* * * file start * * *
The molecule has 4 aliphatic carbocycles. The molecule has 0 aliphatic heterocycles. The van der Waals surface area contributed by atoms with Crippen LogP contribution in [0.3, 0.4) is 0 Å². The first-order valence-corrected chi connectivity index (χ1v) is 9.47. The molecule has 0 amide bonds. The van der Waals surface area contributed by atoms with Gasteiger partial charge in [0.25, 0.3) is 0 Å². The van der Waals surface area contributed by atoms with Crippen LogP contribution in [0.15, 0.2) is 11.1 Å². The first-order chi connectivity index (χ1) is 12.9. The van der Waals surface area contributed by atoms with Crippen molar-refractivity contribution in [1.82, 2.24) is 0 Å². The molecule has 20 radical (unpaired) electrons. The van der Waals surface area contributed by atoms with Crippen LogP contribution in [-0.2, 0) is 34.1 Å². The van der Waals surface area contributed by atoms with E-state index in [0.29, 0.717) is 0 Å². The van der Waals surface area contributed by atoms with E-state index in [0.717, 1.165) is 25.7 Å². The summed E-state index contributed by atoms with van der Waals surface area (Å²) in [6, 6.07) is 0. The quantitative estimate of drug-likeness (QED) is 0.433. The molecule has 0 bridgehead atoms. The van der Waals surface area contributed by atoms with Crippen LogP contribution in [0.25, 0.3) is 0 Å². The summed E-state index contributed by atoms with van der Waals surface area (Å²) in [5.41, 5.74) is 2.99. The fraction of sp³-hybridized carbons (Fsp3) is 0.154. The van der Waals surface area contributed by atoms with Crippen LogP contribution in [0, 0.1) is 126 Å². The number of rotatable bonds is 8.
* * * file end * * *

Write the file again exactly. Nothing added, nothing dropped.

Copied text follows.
The molecule has 4 aliphatic carbocycles. The molecule has 0 aliphatic heterocycles. The van der Waals surface area contributed by atoms with Crippen LogP contribution in [0.3, 0.4) is 0 Å². The first-order valence-corrected chi connectivity index (χ1v) is 9.47. The molecule has 0 amide bonds. The van der Waals surface area contributed by atoms with Gasteiger partial charge in [0.25, 0.3) is 0 Å². The van der Waals surface area contributed by atoms with Crippen LogP contribution in [0.15, 0.2) is 11.1 Å². The first-order chi connectivity index (χ1) is 12.9. The van der Waals surface area contributed by atoms with Crippen molar-refractivity contribution in [1.82, 2.24) is 0 Å². The molecule has 20 radical (unpaired) electrons. The van der Waals surface area contributed by atoms with Crippen LogP contribution in [-0.2, 0) is 34.1 Å². The van der Waals surface area contributed by atoms with E-state index in [0.29, 0.717) is 0 Å². The van der Waals surface area contributed by atoms with E-state index in [0.717, 1.165) is 25.7 Å². The summed E-state index contributed by atoms with van der Waals surface area (Å²) in [6, 6.07) is 0. The quantitative estimate of drug-likeness (QED) is 0.433. The molecule has 0 bridgehead atoms. The van der Waals surface area contributed by atoms with Crippen LogP contribution in [0.25, 0.3) is 0 Å². The summed E-state index contributed by atoms with van der Waals surface area (Å²) in [5.41, 5.74) is 2.99. The fraction of sp³-hybridized carbons (Fsp3) is 0.154. The van der Waals surface area contributed by atoms with Crippen LogP contribution in [0, 0.1) is 126 Å². The number of rotatable bonds is 8.